#1
Hey kids, hopefully this thread is in the right place.

So I've had my old Strat in bits for the last half year after I painted it, got the neck set up by a local luthier, and I decided to get her going again.

After reassembling it and working through some earth problems as well as replacing a faulty 5-way switch (worn as, dead in position 2, 3, and 4(Crappy import parts)) with a fender item. I'm still having the same issue. It's currently running a two knob setup (master volume + master tone) that I found on the premier guitar website.

The trouble is that even before I did this and changed the switch, the neck pickup sound is very thin. it has zero bass and mids, so it barely overdrives the amp. I can't work it out, I've tried re-soldering all the joints but this didn't help. I thought it would be the switch for sure, alas, here we are any tech boffins got any ideas?
Last edited by Dead Eye Dick at Dec 27, 2013,
#2
Have you tried adjusting the height? And check the resistance of the pick up.

I don't know exactly what ohms your pick up should be my guess would be 5-7000 ohms so if it's way out it may be an indication of a pickup problem. Might be a pot problem too but could be easily diagnosed depending on your knowledge of electrical wiring.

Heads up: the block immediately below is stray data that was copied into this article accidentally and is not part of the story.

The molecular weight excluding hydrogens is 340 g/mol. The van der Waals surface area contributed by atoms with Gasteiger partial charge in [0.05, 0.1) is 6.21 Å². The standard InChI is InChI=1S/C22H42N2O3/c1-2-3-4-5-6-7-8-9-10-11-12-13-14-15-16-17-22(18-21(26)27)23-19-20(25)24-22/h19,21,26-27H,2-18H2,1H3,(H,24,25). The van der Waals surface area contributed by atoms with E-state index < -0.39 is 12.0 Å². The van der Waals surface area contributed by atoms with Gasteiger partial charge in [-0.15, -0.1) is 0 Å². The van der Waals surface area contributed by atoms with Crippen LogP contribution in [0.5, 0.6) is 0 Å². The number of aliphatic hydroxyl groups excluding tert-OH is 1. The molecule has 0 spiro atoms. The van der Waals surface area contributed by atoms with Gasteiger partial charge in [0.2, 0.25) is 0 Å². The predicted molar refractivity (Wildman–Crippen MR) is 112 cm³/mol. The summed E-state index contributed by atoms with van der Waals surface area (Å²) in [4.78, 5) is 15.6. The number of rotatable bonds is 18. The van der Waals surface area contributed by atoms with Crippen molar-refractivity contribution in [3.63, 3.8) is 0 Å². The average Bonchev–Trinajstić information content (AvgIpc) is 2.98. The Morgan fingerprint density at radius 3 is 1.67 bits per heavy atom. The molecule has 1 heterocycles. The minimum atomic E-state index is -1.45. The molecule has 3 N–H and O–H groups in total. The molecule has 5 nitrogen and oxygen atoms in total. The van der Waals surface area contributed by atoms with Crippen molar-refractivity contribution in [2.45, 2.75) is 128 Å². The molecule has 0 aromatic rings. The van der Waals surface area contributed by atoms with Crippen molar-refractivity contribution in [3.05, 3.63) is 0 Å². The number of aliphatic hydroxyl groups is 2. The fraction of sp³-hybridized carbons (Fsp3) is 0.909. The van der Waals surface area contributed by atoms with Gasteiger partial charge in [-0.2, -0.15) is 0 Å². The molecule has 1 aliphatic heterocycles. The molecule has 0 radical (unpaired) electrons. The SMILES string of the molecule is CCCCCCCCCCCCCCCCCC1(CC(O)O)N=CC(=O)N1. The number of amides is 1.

song stuck in my head today


#3
yep heights are sweet, I cant see how it cold be the tone pot when its a master tone and the other pickups are fine. I really hope it isn't a bung pickup, though it sure is looking that way... I cant qite get my head around what could have happened to it to do this... perhaps a short, so the number of windings is low? its mega treble, zero guts... is there a fix for this?
#4
Well, either that was never the pickup for you or it's an electrical problem. I think checking the resistance with a meter like lbc said above would be good. Compare against another pickup. If there was a short in either the wiring going to it or inside the pickup itself, then the resistance may be seriously lower.

If you want to remove any doubt about the switch, tone, etc, then try bypassing all that stuff. Just leave your ground wire going to the output jack but unsolder the current wire and just connect up the pickup straight to the jack (don't leave *anything* else connected). Then reassemble and test - if that sounds bad, you need a new pickup. Else it's time to start checking your wires and solder joints (and maybe your wiring strategy on the switch??).